Prime noir

The film noir quality of Stephen Harper's new ads

I haven’t been able to get that Conservative TV ad “Rising to the Challenge“—the one with the Prime Minister working alone in semi-darkness in Parliament’s Centre Block—out of my mind. I think I know why: I’ve always been a sucker for old film noir movies, and this ad is a one-minute slice of derivative noir film-making, although it would have been more effective as homage if the Tories had shot it in black and white.

The other hallmarks of the genre are all there. First, an atmosphere of melodramatic foreboding is established (00.01-00.08). Next, the classic noir cinematographic toolkit is swiftly unpacked—extreme contrasts of shadow and light (00.11), shots from odd angles, notably up dimly lit stairways (00.13), occasional cuts to extreme close-ups (00.14).

The protagonist is presented as a solitary man. In the classic formation, he’d be a private eye in his austere office with what little light is allowed slipping in through venetians. Here we have a Prime Minister (00.25), alone in his lair with the requisite slatted blinds behind him (I guess there was no way to work in a dame showing up with a case to solve).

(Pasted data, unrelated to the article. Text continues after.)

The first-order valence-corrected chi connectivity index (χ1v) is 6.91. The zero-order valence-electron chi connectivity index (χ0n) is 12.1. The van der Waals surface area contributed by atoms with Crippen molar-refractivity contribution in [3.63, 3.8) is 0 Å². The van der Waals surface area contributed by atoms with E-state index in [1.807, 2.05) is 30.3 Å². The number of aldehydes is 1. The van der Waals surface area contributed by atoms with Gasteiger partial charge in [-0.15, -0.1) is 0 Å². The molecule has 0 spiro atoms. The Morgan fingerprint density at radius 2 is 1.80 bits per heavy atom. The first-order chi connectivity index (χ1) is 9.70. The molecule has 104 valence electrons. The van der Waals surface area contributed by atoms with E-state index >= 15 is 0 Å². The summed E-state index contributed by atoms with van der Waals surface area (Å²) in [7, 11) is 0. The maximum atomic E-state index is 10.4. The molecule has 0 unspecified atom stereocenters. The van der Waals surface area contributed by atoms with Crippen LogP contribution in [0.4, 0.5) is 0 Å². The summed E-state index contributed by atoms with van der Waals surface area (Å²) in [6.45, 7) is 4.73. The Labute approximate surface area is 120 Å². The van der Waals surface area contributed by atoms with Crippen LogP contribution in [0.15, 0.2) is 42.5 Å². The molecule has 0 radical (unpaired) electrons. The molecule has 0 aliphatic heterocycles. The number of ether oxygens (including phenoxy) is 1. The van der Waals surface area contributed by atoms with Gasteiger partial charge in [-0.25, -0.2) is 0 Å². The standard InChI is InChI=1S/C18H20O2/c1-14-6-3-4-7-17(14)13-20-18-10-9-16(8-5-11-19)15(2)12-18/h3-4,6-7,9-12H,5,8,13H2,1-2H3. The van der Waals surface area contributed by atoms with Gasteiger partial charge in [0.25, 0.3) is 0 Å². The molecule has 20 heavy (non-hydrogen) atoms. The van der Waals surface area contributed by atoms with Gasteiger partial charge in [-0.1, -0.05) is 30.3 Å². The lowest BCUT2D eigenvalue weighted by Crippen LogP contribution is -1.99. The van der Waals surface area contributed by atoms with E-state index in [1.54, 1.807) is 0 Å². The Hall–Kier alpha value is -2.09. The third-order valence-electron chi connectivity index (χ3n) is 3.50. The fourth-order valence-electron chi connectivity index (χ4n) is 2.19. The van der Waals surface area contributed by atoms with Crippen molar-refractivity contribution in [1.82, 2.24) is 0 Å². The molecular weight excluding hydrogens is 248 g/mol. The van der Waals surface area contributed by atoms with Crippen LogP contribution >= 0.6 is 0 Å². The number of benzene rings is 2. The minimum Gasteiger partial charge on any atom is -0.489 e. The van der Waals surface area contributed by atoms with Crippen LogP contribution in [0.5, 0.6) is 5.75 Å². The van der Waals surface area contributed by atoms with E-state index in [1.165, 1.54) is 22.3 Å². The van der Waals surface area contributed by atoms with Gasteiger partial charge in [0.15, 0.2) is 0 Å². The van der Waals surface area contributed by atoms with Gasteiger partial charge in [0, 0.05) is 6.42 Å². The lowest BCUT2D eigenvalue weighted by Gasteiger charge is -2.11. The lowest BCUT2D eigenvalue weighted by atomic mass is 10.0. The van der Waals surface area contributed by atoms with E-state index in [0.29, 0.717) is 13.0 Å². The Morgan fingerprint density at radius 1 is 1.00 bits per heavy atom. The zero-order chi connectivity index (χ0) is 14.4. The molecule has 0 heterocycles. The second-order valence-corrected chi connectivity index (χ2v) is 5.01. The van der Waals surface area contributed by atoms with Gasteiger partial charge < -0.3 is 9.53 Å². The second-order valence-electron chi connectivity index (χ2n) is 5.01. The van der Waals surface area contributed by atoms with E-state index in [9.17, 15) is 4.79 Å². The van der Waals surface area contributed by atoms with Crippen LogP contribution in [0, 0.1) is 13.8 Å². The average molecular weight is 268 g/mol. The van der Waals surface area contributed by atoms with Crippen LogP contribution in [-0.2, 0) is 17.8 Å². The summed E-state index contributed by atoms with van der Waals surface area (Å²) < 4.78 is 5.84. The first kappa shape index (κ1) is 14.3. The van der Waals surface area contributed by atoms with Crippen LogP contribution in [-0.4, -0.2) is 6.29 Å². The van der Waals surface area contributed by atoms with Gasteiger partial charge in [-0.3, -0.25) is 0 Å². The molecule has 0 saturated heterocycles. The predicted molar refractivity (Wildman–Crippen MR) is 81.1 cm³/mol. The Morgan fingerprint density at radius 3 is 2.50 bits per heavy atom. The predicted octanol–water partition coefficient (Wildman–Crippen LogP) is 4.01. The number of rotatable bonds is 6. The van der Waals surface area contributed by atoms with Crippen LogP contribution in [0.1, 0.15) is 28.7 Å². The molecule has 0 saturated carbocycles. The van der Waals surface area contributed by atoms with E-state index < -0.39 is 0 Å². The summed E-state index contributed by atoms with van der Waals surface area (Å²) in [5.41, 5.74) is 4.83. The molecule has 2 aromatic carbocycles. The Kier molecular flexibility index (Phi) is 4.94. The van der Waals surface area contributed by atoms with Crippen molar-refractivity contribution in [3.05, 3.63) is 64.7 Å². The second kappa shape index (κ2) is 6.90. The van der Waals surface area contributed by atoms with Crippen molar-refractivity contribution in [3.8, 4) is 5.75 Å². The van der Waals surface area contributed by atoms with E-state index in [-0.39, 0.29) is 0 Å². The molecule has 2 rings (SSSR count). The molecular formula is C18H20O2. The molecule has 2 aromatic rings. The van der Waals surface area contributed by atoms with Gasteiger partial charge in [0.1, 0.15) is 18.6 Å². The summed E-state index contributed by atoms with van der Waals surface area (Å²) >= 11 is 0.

The noir mood dissipates a bit, unfortunately, as the narrator talks through the Harper government’s economic accomplishments, while we watch our lone hero doing mere paperwork, and failing entirely to moodily light a cigarette, pour himself a stiff belt, or check to see if the revolver in his desk drawer is loaded. Also, I don’t think Sam Spade would drink from a Fab Four coffee mug (00.37).

Still, the director redeems himself (00.54) with a nicely noirish closing shot of the Parliament Buildings, shot from the right disorientingly low angle, with the light of the eternal flame used to the correct lurid effect. As the narrator intones over this atmospheric image, “With so much at stake, why would we risk changing course?”, he strikes the appropriate fearful noir tone, although I think a voice closer to Sydney Greenstreet’s would have served better.

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